Raiders owner Al Davis receives the Vince Lombardi trophy from commissioner Pete Rozelle.
January 25, 1981
Two years earlier he had been one step from oblivion, a one-time Heisman Trophy winner tarnished before his time.
His record for the 1978 season had been a total blank. Although on the active list for 14 games, he had not played a single down for the Oakland Raiders. In 1979 he had thrown 15 passes as Oakland's backup quarterback.
When the 1980 season started, the former Stanford All-America -- nearly 33 -- was still cast in a backup role. This time he was standing in for Dan Pastorini, acquired from Houston in a trade for Ken Stabler. For Jim Plunkett, the future was as unpromising as his immediate past.
Another year of bench duty was the prospect when, in the fifth game of the season, Pastorini suffered a leg fracture and was forced out of action for the remainder of the season. Suddenly, Plunkett was thrust into the spotlight he had known in 1971 when, as quarterback for the New England Patriots, he was acclaimed the Rookie of the Year in the American Football Conference.
The transition from Pastorini to Plunkett was accomplished without a ripple. The Raiders lost the game in which Pastorini was injured, bowing to Kansas City, 31-17, but the following Sunday, with Plunkett at quarterback, they upset San Diego, 38-24, and then beat Pittsburgh, 45-34, on Monday Night Football. Jim Plunkett and the Oakland Raiders were on their way. Losing only to Philadelphia, 10-7, and to Dallas, 19-13, the Raiders compiled an 11-5 record for the season and qualified for a wild-card berth in the AFC playoffs.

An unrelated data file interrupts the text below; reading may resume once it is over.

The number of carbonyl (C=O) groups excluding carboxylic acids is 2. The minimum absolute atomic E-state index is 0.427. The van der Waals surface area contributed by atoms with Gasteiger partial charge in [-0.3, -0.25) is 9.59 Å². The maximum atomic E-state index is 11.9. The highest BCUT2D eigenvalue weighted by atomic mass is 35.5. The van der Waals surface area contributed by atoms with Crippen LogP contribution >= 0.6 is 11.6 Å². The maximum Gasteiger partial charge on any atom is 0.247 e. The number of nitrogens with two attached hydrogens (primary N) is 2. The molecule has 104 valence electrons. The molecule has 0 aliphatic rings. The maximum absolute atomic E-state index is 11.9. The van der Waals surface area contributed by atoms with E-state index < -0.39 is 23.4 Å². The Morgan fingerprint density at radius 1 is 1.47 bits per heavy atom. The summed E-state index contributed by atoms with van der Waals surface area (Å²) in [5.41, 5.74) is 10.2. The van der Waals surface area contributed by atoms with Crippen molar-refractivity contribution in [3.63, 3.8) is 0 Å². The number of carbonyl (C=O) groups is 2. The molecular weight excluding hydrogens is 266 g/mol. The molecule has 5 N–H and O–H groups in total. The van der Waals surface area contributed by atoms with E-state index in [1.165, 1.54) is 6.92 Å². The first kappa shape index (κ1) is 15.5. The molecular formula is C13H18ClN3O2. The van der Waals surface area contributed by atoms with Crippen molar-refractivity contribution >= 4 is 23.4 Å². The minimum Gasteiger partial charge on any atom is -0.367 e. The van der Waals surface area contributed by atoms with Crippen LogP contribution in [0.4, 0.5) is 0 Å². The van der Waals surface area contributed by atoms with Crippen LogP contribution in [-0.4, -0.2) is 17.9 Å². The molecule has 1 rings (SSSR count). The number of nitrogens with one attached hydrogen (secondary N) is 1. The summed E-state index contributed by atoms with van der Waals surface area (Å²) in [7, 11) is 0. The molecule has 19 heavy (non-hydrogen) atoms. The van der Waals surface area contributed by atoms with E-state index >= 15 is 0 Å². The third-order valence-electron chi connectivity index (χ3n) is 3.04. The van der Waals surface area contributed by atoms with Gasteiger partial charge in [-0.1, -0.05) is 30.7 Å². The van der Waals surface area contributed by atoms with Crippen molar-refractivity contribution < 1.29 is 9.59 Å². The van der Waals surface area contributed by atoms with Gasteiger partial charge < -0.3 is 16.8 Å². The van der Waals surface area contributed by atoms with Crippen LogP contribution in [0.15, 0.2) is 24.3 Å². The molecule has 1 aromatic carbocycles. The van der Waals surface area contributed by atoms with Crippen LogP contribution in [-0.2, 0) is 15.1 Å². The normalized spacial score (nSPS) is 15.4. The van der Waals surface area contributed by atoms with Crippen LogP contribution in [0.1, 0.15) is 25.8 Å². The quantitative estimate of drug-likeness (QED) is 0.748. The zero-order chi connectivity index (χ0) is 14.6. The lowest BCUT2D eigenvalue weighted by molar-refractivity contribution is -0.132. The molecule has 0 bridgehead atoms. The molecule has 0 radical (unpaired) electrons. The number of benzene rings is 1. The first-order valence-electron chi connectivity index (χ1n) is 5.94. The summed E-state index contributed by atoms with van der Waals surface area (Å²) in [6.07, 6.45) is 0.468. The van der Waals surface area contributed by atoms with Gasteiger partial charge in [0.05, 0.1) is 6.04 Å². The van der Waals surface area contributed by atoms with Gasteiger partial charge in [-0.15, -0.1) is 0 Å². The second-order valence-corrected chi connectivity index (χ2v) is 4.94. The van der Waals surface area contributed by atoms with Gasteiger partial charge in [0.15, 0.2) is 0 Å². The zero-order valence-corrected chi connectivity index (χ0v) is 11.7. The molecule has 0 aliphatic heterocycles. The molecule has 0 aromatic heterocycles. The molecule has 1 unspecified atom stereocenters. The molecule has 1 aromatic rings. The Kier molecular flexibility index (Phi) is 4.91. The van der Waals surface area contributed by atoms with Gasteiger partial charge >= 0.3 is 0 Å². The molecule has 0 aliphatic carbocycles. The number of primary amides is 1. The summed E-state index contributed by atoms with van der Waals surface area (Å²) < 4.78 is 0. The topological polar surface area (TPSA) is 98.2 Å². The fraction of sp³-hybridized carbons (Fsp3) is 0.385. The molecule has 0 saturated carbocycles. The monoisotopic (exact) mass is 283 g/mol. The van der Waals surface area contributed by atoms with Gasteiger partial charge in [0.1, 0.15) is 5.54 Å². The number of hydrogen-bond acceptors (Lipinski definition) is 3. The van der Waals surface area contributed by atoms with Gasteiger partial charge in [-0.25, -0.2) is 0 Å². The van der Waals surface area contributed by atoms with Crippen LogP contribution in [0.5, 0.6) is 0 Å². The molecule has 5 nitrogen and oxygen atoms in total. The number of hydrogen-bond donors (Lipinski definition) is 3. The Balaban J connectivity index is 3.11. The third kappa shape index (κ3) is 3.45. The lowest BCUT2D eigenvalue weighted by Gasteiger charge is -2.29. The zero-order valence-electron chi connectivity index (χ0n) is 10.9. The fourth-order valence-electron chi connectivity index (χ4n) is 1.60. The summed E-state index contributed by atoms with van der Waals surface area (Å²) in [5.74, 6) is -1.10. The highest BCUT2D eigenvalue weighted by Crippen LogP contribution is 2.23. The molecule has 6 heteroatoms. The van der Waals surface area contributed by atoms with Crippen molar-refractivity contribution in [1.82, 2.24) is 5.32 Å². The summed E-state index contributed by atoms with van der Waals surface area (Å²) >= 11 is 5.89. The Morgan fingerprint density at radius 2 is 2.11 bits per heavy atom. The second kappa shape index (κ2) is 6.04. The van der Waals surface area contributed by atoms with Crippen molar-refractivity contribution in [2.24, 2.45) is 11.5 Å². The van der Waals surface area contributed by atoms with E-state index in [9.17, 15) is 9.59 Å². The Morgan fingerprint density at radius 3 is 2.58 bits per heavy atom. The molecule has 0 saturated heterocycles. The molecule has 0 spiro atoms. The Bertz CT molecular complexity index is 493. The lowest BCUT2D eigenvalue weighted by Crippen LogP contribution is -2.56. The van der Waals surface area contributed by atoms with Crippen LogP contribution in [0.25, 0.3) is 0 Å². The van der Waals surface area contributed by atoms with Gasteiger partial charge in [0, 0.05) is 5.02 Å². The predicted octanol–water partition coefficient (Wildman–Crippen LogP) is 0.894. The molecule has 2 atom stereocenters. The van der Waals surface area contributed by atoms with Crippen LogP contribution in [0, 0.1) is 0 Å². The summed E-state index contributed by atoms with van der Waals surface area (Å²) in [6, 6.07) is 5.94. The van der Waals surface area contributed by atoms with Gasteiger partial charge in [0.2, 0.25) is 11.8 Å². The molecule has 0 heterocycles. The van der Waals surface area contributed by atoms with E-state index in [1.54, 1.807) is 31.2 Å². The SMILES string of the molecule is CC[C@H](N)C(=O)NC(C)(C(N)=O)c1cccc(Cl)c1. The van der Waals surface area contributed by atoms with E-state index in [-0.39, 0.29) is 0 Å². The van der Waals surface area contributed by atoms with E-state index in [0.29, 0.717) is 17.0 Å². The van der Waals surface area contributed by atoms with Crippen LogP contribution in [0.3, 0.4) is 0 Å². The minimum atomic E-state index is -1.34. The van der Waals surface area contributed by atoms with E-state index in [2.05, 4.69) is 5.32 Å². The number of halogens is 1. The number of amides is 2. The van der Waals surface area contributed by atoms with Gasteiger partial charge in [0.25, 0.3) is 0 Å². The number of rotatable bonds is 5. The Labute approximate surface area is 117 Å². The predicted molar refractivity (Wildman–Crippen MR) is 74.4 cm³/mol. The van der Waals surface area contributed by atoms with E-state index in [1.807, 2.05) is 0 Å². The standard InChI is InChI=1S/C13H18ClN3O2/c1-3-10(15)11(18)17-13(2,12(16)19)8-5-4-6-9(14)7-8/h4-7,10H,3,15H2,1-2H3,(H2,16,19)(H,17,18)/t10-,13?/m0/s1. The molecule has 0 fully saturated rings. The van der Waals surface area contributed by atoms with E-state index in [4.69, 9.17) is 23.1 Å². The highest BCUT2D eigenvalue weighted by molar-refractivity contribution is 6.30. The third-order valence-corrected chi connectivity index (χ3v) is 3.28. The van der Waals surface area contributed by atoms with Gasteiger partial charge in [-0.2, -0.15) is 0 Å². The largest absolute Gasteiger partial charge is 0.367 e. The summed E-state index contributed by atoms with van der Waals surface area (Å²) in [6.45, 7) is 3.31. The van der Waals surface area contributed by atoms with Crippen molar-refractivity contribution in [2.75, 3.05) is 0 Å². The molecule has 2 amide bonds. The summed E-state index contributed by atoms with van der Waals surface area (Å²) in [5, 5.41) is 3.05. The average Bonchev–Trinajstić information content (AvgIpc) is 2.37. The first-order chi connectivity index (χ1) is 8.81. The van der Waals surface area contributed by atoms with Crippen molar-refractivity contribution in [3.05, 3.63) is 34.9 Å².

For the season, Plunkett completed 165 passes in 320 attempts, passed for 18 touchdowns and was intercepted 15 times, ranking ninth among AFC quarterbacks.
"I knew we could win with Plunkett," said Tom Flores, second-year coach of the Raiders.
"I was tempted to call it quits and enter private business," recalled Plunkett after he was rescued from the trash heap. New England had traded him to San Francisco in 1976 and he'd been released by the 49ers two weeks before joining Oakland in '78. "But I thought, 'Well, maybe if I give it one more try, things will work out.'
"For the most part, I had faith in my ability. There was a time, after I was released by the 49ers, when I wondered if the coaches were right, that I couldn't do the job anymore. That was the low point, without a doubt.
"But I have some good friends, people I can trust, and they stayed with me. They said, 'Look, you can still play. You've just been stuck in some circumstances which weren't the best. It's just a matter of being in the right place at the right time.'
"I had received several offers, but I accepted that of the Raiders, and not necessarily because it was the best."
The 1980 season was not only a year of rebirth for Plunkett, but for the Raiders as well. Picked to finish last in the AFC West in what was to have been a year of rebuilding, the Raiders grew more impressive weekly, climaxing their remarkable development by breezing through the playoffs.